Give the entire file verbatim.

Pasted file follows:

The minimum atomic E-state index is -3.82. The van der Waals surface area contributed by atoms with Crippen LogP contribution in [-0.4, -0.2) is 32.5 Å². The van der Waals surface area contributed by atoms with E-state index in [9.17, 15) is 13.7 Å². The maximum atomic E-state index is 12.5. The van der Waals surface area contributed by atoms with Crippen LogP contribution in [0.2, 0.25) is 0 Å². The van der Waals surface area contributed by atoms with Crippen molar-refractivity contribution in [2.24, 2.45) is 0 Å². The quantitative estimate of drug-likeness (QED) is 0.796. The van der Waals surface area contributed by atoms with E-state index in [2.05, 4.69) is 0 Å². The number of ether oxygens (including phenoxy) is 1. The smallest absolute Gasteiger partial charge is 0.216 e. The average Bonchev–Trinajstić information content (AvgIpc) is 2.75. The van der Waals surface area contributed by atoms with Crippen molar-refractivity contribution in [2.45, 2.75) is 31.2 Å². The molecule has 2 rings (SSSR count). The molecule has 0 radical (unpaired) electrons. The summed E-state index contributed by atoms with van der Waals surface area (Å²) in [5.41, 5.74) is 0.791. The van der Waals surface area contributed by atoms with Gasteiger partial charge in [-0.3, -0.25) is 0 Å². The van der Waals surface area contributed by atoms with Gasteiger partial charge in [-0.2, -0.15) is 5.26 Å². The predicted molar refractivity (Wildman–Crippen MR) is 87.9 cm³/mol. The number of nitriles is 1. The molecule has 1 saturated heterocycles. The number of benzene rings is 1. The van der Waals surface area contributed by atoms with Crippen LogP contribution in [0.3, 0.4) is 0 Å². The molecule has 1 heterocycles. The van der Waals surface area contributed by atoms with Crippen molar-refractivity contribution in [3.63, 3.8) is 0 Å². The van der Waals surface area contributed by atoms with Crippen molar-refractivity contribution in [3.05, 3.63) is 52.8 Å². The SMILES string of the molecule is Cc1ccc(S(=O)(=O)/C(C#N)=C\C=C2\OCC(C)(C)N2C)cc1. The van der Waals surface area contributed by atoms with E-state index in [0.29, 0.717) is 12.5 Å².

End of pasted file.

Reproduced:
The minimum atomic E-state index is -3.82. The van der Waals surface area contributed by atoms with Crippen LogP contribution in [-0.4, -0.2) is 32.5 Å². The van der Waals surface area contributed by atoms with E-state index in [9.17, 15) is 13.7 Å². The maximum atomic E-state index is 12.5. The van der Waals surface area contributed by atoms with Crippen LogP contribution in [0.2, 0.25) is 0 Å². The van der Waals surface area contributed by atoms with Crippen molar-refractivity contribution in [2.24, 2.45) is 0 Å². The quantitative estimate of drug-likeness (QED) is 0.796. The van der Waals surface area contributed by atoms with E-state index in [2.05, 4.69) is 0 Å². The number of ether oxygens (including phenoxy) is 1. The smallest absolute Gasteiger partial charge is 0.216 e. The average Bonchev–Trinajstić information content (AvgIpc) is 2.75. The van der Waals surface area contributed by atoms with Crippen molar-refractivity contribution in [2.45, 2.75) is 31.2 Å². The molecule has 2 rings (SSSR count). The molecule has 0 radical (unpaired) electrons. The summed E-state index contributed by atoms with van der Waals surface area (Å²) in [5.41, 5.74) is 0.791. The van der Waals surface area contributed by atoms with Gasteiger partial charge in [-0.3, -0.25) is 0 Å². The van der Waals surface area contributed by atoms with Gasteiger partial charge in [-0.2, -0.15) is 5.26 Å². The predicted molar refractivity (Wildman–Crippen MR) is 87.9 cm³/mol. The number of nitriles is 1. The molecule has 1 saturated heterocycles. The number of benzene rings is 1. The van der Waals surface area contributed by atoms with Crippen LogP contribution in [0.3, 0.4) is 0 Å². The molecule has 1 heterocycles. The van der Waals surface area contributed by atoms with Crippen molar-refractivity contribution in [3.63, 3.8) is 0 Å². The van der Waals surface area contributed by atoms with Crippen molar-refractivity contribution in [3.05, 3.63) is 52.8 Å². The SMILES string of the molecule is Cc1ccc(S(=O)(=O)/C(C#N)=C\C=C2\OCC(C)(C)N2C)cc1. The van der Waals surface area contributed by atoms with E-state index in [0.29, 0.717) is 12.5 Å².